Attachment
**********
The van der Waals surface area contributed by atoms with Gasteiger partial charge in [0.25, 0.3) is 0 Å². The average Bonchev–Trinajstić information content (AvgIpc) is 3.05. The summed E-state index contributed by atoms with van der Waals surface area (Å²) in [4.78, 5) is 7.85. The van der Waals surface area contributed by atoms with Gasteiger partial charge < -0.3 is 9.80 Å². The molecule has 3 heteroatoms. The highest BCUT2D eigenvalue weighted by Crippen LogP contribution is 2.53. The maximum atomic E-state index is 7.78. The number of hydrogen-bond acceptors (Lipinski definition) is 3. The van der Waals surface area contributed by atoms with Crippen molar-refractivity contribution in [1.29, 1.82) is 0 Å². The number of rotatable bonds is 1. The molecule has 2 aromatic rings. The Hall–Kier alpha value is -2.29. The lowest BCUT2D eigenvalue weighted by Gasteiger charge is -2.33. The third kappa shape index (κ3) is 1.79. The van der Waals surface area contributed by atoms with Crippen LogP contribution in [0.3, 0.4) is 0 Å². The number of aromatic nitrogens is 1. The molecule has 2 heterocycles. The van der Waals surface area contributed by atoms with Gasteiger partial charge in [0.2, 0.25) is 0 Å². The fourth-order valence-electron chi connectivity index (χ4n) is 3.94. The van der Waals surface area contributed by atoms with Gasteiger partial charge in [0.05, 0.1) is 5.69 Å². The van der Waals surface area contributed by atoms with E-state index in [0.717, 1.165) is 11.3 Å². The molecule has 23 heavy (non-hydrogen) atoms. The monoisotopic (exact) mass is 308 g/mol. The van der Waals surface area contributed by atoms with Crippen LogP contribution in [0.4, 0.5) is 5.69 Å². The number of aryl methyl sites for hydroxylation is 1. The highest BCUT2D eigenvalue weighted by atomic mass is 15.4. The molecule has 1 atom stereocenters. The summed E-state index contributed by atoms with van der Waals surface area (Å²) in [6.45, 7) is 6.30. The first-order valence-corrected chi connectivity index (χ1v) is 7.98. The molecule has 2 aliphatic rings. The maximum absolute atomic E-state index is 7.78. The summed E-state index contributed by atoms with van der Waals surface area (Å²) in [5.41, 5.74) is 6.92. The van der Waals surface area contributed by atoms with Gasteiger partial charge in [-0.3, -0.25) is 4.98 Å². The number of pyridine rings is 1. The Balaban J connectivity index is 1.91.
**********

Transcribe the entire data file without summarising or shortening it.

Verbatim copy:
The van der Waals surface area contributed by atoms with Gasteiger partial charge in [0.25, 0.3) is 0 Å². The average Bonchev–Trinajstić information content (AvgIpc) is 3.05. The summed E-state index contributed by atoms with van der Waals surface area (Å²) in [4.78, 5) is 7.85. The van der Waals surface area contributed by atoms with Gasteiger partial charge < -0.3 is 9.80 Å². The molecule has 3 heteroatoms. The highest BCUT2D eigenvalue weighted by Crippen LogP contribution is 2.53. The maximum atomic E-state index is 7.78. The number of hydrogen-bond acceptors (Lipinski definition) is 3. The van der Waals surface area contributed by atoms with Crippen molar-refractivity contribution in [1.29, 1.82) is 0 Å². The number of rotatable bonds is 1. The molecule has 2 aromatic rings. The Hall–Kier alpha value is -2.29. The lowest BCUT2D eigenvalue weighted by Gasteiger charge is -2.33. The third kappa shape index (κ3) is 1.79. The van der Waals surface area contributed by atoms with Crippen LogP contribution in [0.3, 0.4) is 0 Å². The number of aromatic nitrogens is 1. The molecule has 2 heterocycles. The van der Waals surface area contributed by atoms with Gasteiger partial charge in [0.2, 0.25) is 0 Å². The fourth-order valence-electron chi connectivity index (χ4n) is 3.94. The van der Waals surface area contributed by atoms with Gasteiger partial charge in [0.05, 0.1) is 5.69 Å². The van der Waals surface area contributed by atoms with E-state index in [0.717, 1.165) is 11.3 Å². The molecule has 23 heavy (non-hydrogen) atoms. The monoisotopic (exact) mass is 308 g/mol. The van der Waals surface area contributed by atoms with Crippen LogP contribution in [0.4, 0.5) is 5.69 Å². The number of aryl methyl sites for hydroxylation is 1. The highest BCUT2D eigenvalue weighted by atomic mass is 15.4. The molecule has 1 atom stereocenters. The summed E-state index contributed by atoms with van der Waals surface area (Å²) in [6.45, 7) is 6.30. The first-order valence-corrected chi connectivity index (χ1v) is 7.98. The molecule has 2 aliphatic rings. The maximum absolute atomic E-state index is 7.78. The summed E-state index contributed by atoms with van der Waals surface area (Å²) in [5.41, 5.74) is 6.92. The van der Waals surface area contributed by atoms with Gasteiger partial charge in [-0.3, -0.25) is 4.98 Å². The number of pyridine rings is 1. The Balaban J connectivity index is 1.91.